• Hermione Granger from Harry Potter occasionally fills this role. The most grating example comes up in the seventh book when Xenophilius explains the Deathly Hallows to the trio. While she does bring up a valid point of on how one can't simply claim something exists simply because no one has proven it doesn't exist, her sheer hardheadedness in denying that they could ever possibly exist is simply baffling given that according to everything she was ever taught in the first eleven years of her life, the last seven years of her life did not exist.
  • In Stephen King's IT, a kid named Eddie Corcoran doesn't believe in monsters. When a (very real) monster attacks him, he assumes it's just an actor in a costume, and he's still searching for the zipper on the 'costume' - even while he's being eaten alive.
  • In That Hideous Strength, MacPhee, a die-hard atheist scientist, remains implacably skeptical of all the supernatural events that take place even though he's fighting on the side of the supernaturalists.


Live Action TV[edit | hide]

  • Agent Scully of The X-Files, as stated above. In later seasons she actually became an Agent Mulder, and the role of the skeptic was taken over by Agent Doggett. (Even before then Mulder and Scully would occasionally flip roles in conversation, and for whole episodes when the subject was related to Scully's spirituality.)
  • Charles Dickens himself, in the Doctor Who new series episode "The Unquiet Dead".
  • In the Swedish TV-series Mysteriet på Greveholm (The Mystery of Count's Isle) the father of the family is a straight example. In a castle with ghosts, 200-years-old robots, intergalactic princesses and a walking skeleton, he kept on saying that "Everything has a logical explanation".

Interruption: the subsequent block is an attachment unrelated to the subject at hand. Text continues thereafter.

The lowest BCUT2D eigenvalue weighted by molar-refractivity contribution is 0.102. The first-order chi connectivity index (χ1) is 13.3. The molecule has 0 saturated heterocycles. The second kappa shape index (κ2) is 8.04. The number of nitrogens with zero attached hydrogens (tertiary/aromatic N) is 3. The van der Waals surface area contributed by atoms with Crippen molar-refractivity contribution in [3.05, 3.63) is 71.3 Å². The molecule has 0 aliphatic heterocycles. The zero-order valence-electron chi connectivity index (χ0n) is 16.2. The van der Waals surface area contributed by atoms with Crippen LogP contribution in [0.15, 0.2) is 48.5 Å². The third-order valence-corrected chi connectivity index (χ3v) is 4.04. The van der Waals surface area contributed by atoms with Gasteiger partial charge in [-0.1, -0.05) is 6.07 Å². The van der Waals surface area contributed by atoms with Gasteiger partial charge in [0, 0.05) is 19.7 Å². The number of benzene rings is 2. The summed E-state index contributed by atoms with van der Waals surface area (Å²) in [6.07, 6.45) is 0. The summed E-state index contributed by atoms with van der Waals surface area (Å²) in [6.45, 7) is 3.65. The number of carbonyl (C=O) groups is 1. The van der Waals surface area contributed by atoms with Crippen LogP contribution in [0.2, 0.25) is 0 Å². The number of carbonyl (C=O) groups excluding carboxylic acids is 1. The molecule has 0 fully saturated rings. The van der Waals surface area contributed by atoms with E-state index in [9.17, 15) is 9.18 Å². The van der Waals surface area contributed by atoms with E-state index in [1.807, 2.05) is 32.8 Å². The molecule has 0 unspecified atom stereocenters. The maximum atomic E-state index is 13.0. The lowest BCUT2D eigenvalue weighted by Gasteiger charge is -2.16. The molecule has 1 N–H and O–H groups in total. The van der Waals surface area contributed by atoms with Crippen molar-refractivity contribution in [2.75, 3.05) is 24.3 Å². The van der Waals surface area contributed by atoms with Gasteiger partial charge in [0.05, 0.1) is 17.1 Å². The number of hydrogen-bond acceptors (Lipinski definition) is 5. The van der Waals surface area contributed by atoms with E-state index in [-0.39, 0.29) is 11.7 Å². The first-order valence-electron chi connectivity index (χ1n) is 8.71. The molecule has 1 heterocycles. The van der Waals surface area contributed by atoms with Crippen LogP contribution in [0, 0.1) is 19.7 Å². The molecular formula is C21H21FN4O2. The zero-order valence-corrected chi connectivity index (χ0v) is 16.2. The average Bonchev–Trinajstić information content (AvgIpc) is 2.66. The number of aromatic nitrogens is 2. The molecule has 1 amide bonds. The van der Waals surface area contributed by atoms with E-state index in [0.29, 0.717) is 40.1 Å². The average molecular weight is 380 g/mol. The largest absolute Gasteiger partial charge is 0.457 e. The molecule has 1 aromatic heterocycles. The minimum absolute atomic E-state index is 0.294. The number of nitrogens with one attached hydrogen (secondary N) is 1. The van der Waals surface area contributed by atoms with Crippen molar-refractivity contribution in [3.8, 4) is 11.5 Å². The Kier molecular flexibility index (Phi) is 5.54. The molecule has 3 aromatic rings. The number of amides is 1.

• Jack Shephard on Lost is a strong example of this character type. As the leader of the survivors, his one goal is getting everyone rescued, and so he seems to avoid or completely ignore the more supernatural phenomenon on the island. This puts him in repeated conflict with John Locke, who is a strong believer in faith and destiny. No matter what oddities happen on the island (smoke monster, time travel, etc), Jack either has a logical explanation or simply doesn't care. This culminates when Jack and seven other characters are rescued from the island, having just seen the island disappear in front of his face, getting him berated by the normally soft-spoken Hurley:

Hurley: Locke. He moved the island.
Jack: No, he didn't.
Hurley: Oh, really? Because one minute it was there, and the next it was gone, so unless we like, overlooked it, dude, that's exactly what he did. But if you've got another explanation man, I'd love to hear it.